Another benefit may be that gratitude journals are a relatively easy and enjoyable way to boost happiness: Parks et al.[4] found that when presented with eight different happiness interventions, gratitude journals were the third most popular (preceded by “Goal evaluation and tracking” and “Savoring the moment.” Similarly, Seligman et al.[5] found that participants were more likely to continue their “three good things” exercise on their own after the one-week intervention than the other exercises, and this lack of attrition mediated the link between the exercise and its benefits.

Applications & Controversies

In light of the growing body of literature on the benefits of gratitude journals, many researchers have also investigated how to maximize these benefits. One study investigating the efficacy of a number of happiness interventions instructed participants to complete gratitude journals either once or three times per week. Results indicated that weekly gratitude journals led to a significant increase in happiness, but thrice-weekly gratitude journals did not. Interestingly, this study compared the gratitude intervention to a different activity in which participants completed five acts of kindness, either all in one day or spread out over the week. The results for this activity were remarkably similar to the results of the gratitude journals: those in the single-day condition reported a significant increase in well-being, while those who spread their acts of kindness across several days did not. The authors suggested that spreading out these happiness-boosting activities -- gratitude or kindness -- may have diminished their saliency or their novelty.[6] These results suggest that a once-weekly gratitude journal is most beneficial.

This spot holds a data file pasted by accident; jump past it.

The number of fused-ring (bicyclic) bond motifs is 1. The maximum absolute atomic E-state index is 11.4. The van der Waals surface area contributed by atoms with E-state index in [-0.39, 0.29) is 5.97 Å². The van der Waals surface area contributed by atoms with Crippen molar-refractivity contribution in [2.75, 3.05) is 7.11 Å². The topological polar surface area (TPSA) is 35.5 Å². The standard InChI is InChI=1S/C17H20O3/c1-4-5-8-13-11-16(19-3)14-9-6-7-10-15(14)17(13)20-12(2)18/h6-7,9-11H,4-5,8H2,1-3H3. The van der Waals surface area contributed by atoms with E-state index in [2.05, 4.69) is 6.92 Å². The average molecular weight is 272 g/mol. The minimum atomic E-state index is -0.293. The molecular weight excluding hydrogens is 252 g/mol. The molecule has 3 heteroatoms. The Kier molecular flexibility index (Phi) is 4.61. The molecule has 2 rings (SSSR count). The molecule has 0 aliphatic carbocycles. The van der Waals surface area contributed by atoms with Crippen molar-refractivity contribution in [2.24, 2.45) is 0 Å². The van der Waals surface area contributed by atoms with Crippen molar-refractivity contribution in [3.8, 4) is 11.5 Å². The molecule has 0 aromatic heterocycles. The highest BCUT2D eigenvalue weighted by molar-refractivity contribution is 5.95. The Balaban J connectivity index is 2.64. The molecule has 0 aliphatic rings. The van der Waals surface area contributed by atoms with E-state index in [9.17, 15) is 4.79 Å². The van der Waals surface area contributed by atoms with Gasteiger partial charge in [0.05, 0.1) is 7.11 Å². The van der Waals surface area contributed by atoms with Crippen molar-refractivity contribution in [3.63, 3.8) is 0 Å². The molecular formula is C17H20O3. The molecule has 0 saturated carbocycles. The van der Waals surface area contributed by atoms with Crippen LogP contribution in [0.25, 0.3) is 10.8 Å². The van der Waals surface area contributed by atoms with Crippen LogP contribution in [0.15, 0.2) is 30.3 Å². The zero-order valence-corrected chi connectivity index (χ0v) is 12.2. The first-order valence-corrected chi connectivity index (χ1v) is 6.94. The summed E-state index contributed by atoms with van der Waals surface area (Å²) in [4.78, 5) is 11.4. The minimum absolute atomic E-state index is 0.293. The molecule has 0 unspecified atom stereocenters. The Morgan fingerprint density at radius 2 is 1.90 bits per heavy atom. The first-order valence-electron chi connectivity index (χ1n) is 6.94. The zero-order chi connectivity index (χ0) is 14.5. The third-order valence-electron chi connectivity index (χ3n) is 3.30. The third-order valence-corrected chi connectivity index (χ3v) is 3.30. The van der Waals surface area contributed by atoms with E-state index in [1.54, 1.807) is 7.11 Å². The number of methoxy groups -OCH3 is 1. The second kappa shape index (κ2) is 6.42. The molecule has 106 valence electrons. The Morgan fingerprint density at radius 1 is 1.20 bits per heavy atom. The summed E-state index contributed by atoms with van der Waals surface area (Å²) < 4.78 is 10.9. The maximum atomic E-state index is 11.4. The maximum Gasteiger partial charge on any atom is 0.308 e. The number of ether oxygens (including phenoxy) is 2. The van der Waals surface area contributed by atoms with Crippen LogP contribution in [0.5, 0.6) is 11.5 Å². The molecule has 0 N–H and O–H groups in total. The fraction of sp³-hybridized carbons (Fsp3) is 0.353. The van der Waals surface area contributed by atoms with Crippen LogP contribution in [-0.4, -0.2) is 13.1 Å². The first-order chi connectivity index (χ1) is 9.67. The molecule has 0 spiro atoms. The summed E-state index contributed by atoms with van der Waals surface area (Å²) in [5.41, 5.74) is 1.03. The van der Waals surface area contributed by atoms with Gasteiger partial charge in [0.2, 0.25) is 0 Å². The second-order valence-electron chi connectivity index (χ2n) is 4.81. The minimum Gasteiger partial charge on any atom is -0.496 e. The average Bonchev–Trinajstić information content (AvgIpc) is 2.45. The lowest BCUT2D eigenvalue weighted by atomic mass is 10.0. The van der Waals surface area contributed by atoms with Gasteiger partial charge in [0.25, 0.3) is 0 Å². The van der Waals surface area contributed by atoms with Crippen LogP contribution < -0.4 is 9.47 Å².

Seligman et al.[7] examined the effects of a similar intervention over a longer period of time. Participants were instructed to write down “three good things” that happened at the end of each day, in addition to a causal explanation for each good thing. After completing this activity every day for a week, participants began to report more happiness and less depression after one month, an effect that remained at three- and six-month follow-ups. The beneficial effects of the “three good things” exercise lasted longer than effects of other week-long interventions (writing about yourself at your best, identifying signature strengths, and delivering a letter of gratitude) and results suggest that gratitude journals may have a greater long-term impact than other happiness interventions. However, the long-term benefits of weekly versus daily gratitude journaling remains unclear.